The planned sub-hub of Kualanamu In­ter­na­tional Air­port is set to of­fer direct flights for pas­sen­gers in the west­ern re­gion to their des­ti­na­tions. “In the near fu­ture, we hope that those from Su­ma­tra who are go­ing on um­roh [mi­nor haj] won’t nec­es­sar­ily need to fly from Jakarta [Soekarno-Hatta In­ter­na­tional Air­port], but can also fly from Kuala Namu,” Budi said.

By do­ing so, traf­fic at Soekarno-Hatta In­ter­na­tional Air­port could be sig­nif­i­cantly re­duced, while up­grades of the air­port’s ca­pac­ity and fa­cil­i­ties are car­ried out at the same time, he said.

Kuala Namu, which re­placed Polo­nia Air­port, ac­com­mo­dated an es­ti­mated 8 mil­lion pas­sen­gers last year.

AP II has es­ti­mated that it will re­quire Rp 61 tril­lion (US$4.6 bil­lion) to carry out ex­pan­sion and re­vi­tal­iza­tion of air­ports un­der its man­age­ment, with Rp 41 tril­lion alone al­lo­cated to de­velop Soekarno-Hatta air­port.

Budi ex­plained that most of the ex­pan­sion and re­vi­tal­iza­tion projects would be aimed at

re­solv­ing the prob­lem of over­ca­pac­ity, which is re­port­edly re­spon­si­ble for 75 per­cent of the prob­lems at air­ports.

For the same rea­sons AP I plans to spend Rp 9 tril­lion up­grad­ing some of its ma­jor air­ports. One of its prom­i­nent schemes be­ing a Rp 120 bil­lion project to thicken run­ways at Ngu­rah Rai In­ter­na­tional Air­port in Bali.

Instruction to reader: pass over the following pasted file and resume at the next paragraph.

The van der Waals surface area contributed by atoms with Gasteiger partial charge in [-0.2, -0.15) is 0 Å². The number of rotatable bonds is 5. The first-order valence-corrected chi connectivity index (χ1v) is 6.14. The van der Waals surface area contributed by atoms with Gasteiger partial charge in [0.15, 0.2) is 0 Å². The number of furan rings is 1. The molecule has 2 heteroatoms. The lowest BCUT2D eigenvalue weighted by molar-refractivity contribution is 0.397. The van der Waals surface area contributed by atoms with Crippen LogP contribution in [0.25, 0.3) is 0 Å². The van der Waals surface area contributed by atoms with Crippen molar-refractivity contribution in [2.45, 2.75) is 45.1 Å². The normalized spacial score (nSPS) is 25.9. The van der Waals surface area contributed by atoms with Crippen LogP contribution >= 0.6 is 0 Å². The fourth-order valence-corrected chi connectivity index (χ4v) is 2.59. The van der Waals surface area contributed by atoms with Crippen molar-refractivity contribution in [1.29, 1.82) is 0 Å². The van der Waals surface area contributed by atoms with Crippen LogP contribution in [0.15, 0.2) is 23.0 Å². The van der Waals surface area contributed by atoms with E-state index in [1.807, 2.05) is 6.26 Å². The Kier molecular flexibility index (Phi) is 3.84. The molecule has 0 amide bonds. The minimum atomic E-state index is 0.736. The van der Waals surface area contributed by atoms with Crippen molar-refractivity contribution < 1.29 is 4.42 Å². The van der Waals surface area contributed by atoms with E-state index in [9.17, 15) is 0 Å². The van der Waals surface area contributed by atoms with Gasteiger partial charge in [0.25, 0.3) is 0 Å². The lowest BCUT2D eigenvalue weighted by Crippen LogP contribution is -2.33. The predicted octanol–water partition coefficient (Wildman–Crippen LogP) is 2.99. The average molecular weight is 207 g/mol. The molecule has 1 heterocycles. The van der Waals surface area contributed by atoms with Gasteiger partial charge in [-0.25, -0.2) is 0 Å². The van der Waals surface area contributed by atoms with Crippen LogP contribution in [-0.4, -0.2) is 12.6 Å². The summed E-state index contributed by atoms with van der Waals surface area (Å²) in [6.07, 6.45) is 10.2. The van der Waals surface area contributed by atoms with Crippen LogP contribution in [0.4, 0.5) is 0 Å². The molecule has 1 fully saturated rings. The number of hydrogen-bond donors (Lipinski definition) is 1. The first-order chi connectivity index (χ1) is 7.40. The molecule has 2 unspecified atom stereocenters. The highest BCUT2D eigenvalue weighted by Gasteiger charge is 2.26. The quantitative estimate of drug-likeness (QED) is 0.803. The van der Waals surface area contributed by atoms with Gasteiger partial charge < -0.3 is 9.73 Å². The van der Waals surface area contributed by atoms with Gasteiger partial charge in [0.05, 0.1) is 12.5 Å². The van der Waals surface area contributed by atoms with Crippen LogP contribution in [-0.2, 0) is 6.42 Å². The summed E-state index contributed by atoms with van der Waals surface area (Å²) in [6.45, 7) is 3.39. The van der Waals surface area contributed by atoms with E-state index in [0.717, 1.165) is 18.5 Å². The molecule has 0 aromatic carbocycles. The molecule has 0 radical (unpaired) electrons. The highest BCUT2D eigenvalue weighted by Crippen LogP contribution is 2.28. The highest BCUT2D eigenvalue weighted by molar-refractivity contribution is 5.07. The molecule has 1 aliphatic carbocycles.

AP I has also been ex­pand­ing Achmad Yani In­ter­na­tional Air­port in Se­marang, Cen­tral Java, and Syam­sudin Noor Air­port in Ban­jar­masin, South Kal­i­man­tan, since 2014. The firm is also build­ing a new air­port in Ku­lon Progo, Yo­gyakarta, to re­place the province’s ex­ist­ing Adis­utjipto In­ter­na­tional Air­port.

The in­vest­ment value is es­ti­mated to hit Rp 2 tril­lion for Achmad Yani Air­port, Rp 2.3 tril­lion for Syam­sudin Noor Air­port and Rp 5 tril­lion for the new air­port in Ku­lon Progo.

Achmad Yani Air­port cur­rently ac­com­mo­dates around 3 mil­lion pas­sen­gers, more than twice its ca­pac­ity of 800,000 pas­sen­gers. Syam­sudin Noor Air­port, mean­while, serves 3.7 mil­lion pas­sen­gers, well over its 1.3 mil­lion-pas­sen­ger ca­pac­ity.

Sep­a­rately, the Trans­porta­tion Min­istry is set to build or ex­pand new air­ports in 15 dif­fer­ent lo­ca­tions across the coun­try. It also plans to ex­pand run­ways at 27 lo­ca­tions and re­vi­tal­ize pas­sen­ger ter­mi­nals at 13 air­ports.

“The Trans­porta­tion Min­istry has al­lo­cated Rp 5.83 tril­lion for the de­vel­op­ment, re­vi­tal­iza­tion and main­te­nance of air­port fa­cil­i­ties in the 2016 bud­get year,” said min­istry spokesman Julius Barata.

AP II’s Budi said air­ports that should be pri­or­i­tized for the project were those in Batam, Riau Is­lands and Lam­pung be­cause they were among the busiest cities in terms of ship­ping cargo.

Lo­cal ar­chi­tec­ture: An air­craft (partly seen) parks at Mi­nangk­abau In­ter­na­tional Air­port in Ke­tap­ing, Padang, West Su­ma­tra. Built us­ing tra­di­tional ar­chi­tec­ture, the air­port is able to ac­com­mo­date 3 mil­lion pas­sen­gers a year.